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Komen: Sorry, my Mercedes, land offer no longer stands!



For 25 years, Kenya’s Daniel Komen held the world indoor 3,000 metres record at seven minutes, 24.90 seconds.

This enormous barrier was built in 1998 for the Budapest Samsung Cup in Hungary.

But, Ethiopia’s Lamecha Girma ultimately overcame the obstacle on Wednesday night at the Meeting Lievin Hauts-de-France Pas-de-Calais in France, setting a new world record of 7:23.81.

He outran Mohamed Katir of Spain, who placed second in a time that set a record for Europe and ran inside Komen’s record. Komen, 46, presently serves as a director at the Potters House Academy in Eldoret, which he also owns.

He still maintains the world records for the outdoor 3,000-meter run (7:20.67), which he established in Rieti, Italy, in September 1996, and the two-mile run (7:58.61), which made him the first man to surpass the eight-minute mark in Hechtel, Belgium, in 1997.

Komen was so certain that his records for the indoor and outdoor 3,000 meters would be difficult to top that he offered any Kenyan athlete who broke either record first a brand-new Mercedes Benz automobile and a plot of property in Eldoret.

But on Thursday, he regretted that his offer had expired. “No one came close to what I had registered then. After 25 years, my offer has expired and it’s unfortunate that Kenyan athletes missed it,” he said. “I even challenged my competitors then, including Ethiopia’s legends Haile Gebrselassie and Kenenisa Bekele, among others, and I wanted to give them the prize, but no one came close,” added Komen.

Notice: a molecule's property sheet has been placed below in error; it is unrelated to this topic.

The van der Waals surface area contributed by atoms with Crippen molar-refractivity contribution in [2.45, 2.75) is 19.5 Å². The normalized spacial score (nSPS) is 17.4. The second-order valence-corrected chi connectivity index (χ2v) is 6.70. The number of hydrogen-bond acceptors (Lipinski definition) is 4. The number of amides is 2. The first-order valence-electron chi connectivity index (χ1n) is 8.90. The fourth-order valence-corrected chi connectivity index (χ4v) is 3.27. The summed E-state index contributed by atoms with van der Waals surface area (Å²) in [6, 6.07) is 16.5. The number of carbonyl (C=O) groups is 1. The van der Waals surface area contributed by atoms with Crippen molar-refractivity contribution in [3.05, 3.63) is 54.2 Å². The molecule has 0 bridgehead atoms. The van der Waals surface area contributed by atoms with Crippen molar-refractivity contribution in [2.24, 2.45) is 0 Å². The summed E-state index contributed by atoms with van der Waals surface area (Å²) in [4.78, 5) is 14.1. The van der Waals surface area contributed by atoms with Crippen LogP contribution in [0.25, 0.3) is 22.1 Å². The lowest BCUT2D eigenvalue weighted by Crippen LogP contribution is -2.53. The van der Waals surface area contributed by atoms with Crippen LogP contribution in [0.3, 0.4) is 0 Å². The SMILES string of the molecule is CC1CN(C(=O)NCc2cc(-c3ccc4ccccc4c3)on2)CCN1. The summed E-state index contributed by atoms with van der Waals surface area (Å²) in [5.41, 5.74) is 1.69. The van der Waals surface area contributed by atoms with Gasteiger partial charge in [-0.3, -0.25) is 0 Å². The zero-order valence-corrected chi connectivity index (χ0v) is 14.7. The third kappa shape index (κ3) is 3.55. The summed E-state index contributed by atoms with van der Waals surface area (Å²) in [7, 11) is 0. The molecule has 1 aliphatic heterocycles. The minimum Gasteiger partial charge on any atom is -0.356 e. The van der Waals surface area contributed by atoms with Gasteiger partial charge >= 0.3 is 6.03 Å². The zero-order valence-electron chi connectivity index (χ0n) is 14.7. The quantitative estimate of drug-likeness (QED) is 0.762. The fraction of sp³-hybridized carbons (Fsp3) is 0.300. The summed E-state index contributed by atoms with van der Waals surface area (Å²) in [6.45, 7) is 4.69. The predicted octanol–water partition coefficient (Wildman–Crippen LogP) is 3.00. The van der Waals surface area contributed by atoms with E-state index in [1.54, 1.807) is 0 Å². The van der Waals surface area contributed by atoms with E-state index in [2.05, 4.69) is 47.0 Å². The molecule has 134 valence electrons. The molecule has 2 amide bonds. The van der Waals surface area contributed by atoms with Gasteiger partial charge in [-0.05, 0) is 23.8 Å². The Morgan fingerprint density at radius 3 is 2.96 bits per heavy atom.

On Thursday, he paid glowing tribute to the Ethiopian for diving inside his indoor mark. “I will be travelling to Addis Ababa to meet him and have a word with him,” said Komen.

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Considering the indoor competition to be more complex and concerned that one can easily fall in the inside lane and be disqualified, Komen chose to run from the second lane during the historic 1998 race.

He thinks that more records will be broken as a result of the new technology.

“The world is changing and I know that with the new technology like the wave lights and the shoes, we are going to witness faster times which is also good for the sport.

“I managed to break the world record then because it was winter and I had trained well despite running with the wrong shoes.

“I used sprinters’ shoes because at the time, my management didn’t specialize in long distance races. If I had the right ones, I would have even run faster but that is now gone and we now need to see who will run faster in the other races,” he said.

After hanging up his spikes in 2007, Komen ventured into business and later invested in the private school in a move he said was “giving back to the community.”

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